Essay on The Need for Electoral College Reform

- The Need for Electoral College Reform During the horse-and-buggy era of 1789, travel to neighboring states was nearly impossible. A distance of even forty miles could require hours. Therefore journeys to non-bordering states were an extremely rare occurrence. These obstacles and the lack of communication between voters in one state and candidates in another was the constitutional framers’ main impetus for instituting an electoral college for presidential elections. This system ideally elects the most qualified candidate as deemed by educated voters: persons designated to keep abreast of current social issues and activities of political office holders and seekers....   [tags: Argumentative Persuasive Argument Essays]

Powerful Essays
1191 words (3.4 pages)

Essay on Electoral College Reform

- In order to fully understand the underlying problems of the Electoral College we have to look back at the time that the idea of the Electoral College itself was proposed and see how the culture of the time and the ideologies of the people involved helped shaped the final outcome. Life today is much different than it was two hundred odd something years ago, and it’s fair to say that the political ideals and social norms around our society have changed drastically. When the founding fathers sat down at the table to discuss the process of the national election of the highest office of the land they had a lot of things on their minds....   [tags: American Government]

Powerful Essays
2399 words (6.9 pages)

Essay on Electoral College Reform

- Electoral College Reform Since the fiasco that was the Presidential Election in the year 2000, many Americans have been calling for a reform of the Electoral College. Most of these people were Gore supporters; disillusioned by the fact that Bush won the office of the President while, in fact, he lost the popular vote. The American people did not elect George W. Bush; the Electoral College did. Last year’s circumstance was the first of its kind in over a century. There have been many close elections, but none have resulted in the popular candidate losing to his opponent....   [tags: Government Politics Political Science Essays]

Powerful Essays
1903 words (5.4 pages)

Time Out For The Electoral College Essay

- Time Out for the Electoral College American citizens are naïve of the function of the Electoral College because they believe in error that they directly elect the President and Vice President when in fact the “Electors” representing the candidates cast the Electoral College votes. The Electoral College Two hundred years ago, the Framers of the Constitution outlined the Electoral College when they disagreed on who should elect the president, and disagreed on the role of the people, the congress, and the states in the political process....   [tags: Elections Electoral College Government]

Powerful Essays
1759 words (5 pages)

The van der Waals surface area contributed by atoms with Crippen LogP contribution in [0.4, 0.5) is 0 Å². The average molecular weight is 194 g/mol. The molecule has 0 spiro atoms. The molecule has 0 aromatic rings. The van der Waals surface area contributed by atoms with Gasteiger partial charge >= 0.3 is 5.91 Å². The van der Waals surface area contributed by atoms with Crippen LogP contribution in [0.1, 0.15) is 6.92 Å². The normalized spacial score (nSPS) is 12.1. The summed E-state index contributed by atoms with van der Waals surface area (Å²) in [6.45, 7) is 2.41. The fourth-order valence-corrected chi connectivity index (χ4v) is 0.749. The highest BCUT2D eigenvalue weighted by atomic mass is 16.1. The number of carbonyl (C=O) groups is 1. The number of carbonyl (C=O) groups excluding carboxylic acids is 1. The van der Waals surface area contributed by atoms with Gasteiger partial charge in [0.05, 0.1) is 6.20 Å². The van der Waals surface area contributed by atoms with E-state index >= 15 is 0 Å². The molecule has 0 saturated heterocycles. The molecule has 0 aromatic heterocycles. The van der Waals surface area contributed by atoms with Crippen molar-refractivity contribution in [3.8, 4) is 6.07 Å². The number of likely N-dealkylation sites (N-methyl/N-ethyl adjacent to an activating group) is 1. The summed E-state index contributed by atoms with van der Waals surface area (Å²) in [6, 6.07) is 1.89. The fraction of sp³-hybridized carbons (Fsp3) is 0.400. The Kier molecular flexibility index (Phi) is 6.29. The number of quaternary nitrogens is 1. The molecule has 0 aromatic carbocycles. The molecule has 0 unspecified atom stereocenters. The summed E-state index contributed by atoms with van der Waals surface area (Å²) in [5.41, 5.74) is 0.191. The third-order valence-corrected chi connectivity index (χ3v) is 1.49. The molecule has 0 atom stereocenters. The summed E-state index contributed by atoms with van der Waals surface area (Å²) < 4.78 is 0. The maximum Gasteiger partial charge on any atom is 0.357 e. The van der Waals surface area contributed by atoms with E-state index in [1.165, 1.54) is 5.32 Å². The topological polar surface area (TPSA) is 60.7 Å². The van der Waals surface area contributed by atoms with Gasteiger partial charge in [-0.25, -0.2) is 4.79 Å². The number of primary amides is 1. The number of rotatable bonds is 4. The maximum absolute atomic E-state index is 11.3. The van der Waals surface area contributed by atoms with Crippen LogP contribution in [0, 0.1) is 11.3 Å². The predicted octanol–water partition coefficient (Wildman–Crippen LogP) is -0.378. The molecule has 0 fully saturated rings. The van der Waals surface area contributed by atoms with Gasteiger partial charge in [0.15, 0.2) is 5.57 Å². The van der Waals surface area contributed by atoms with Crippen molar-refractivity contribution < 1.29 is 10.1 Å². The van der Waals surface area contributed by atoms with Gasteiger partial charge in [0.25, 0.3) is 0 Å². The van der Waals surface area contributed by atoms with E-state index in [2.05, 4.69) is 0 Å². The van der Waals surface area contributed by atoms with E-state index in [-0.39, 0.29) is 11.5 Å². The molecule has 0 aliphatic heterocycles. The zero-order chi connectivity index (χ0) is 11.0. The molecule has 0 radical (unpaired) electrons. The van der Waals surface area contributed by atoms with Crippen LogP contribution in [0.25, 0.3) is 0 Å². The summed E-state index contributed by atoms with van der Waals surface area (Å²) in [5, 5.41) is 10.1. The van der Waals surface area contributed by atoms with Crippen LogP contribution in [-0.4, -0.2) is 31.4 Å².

The Flawed Electoral College System Essay

- There are quite a few criticisms that surround the Electoral College system. In the next few paragraphs we are going to explore some of these criticisms and some of the advantages and disadvantages of various reform proposals. One major criticism that we faced and still face today is why not vote by popular vote instead of rely on the Electoral votes. Well one of the reasons being is that states like Wyoming or Idaho benefit from it and would not like to change it. Every state gets 3 eletors, and due to this the states with low population would have a stronger political power than if they used a vote by popularity vote....   [tags: Criticisms, Reform Suggestions]

Powerful Essays
795 words (2.3 pages)

Why The Electoral College Should Be Thrown Away Or Not? Essay

- Approximately 200 years ago, our founding fathers of America began a tedious process of carefully designing and crafting an idea to solve the problem of selecting president. Soon, the idea of citizens indirectly selecting the president soon bloomed into the formation of the initial College of Electors. Although some individuals cherish this firm establishment, I firmly think the Electoral College fails to balance power and politically sustain our nation. In order to address the issue whether the Electoral College should be thrown away or not, the reasons why it was first established in the first place must be discussed....   [tags: Election, Elections, Voting, Electoral College]

Powerful Essays
1098 words (3.1 pages)

Essay about Electoral College

- Electoral College (audience: people of the U.S.) You walk into the voting booth on the first Tuesday of November to cast your vote for who you think should be President. You take your ballot into the box believing, as most people do, that your vote will be counted along with the rest of the population. You do this because you believe it could be the deciding vote for the presidential race. Well, you are horribly mistaken. What you may not realize is that the Electoral College actually elects the President, not the individual voters....   [tags: essays research papers]

Powerful Essays
1281 words (3.7 pages)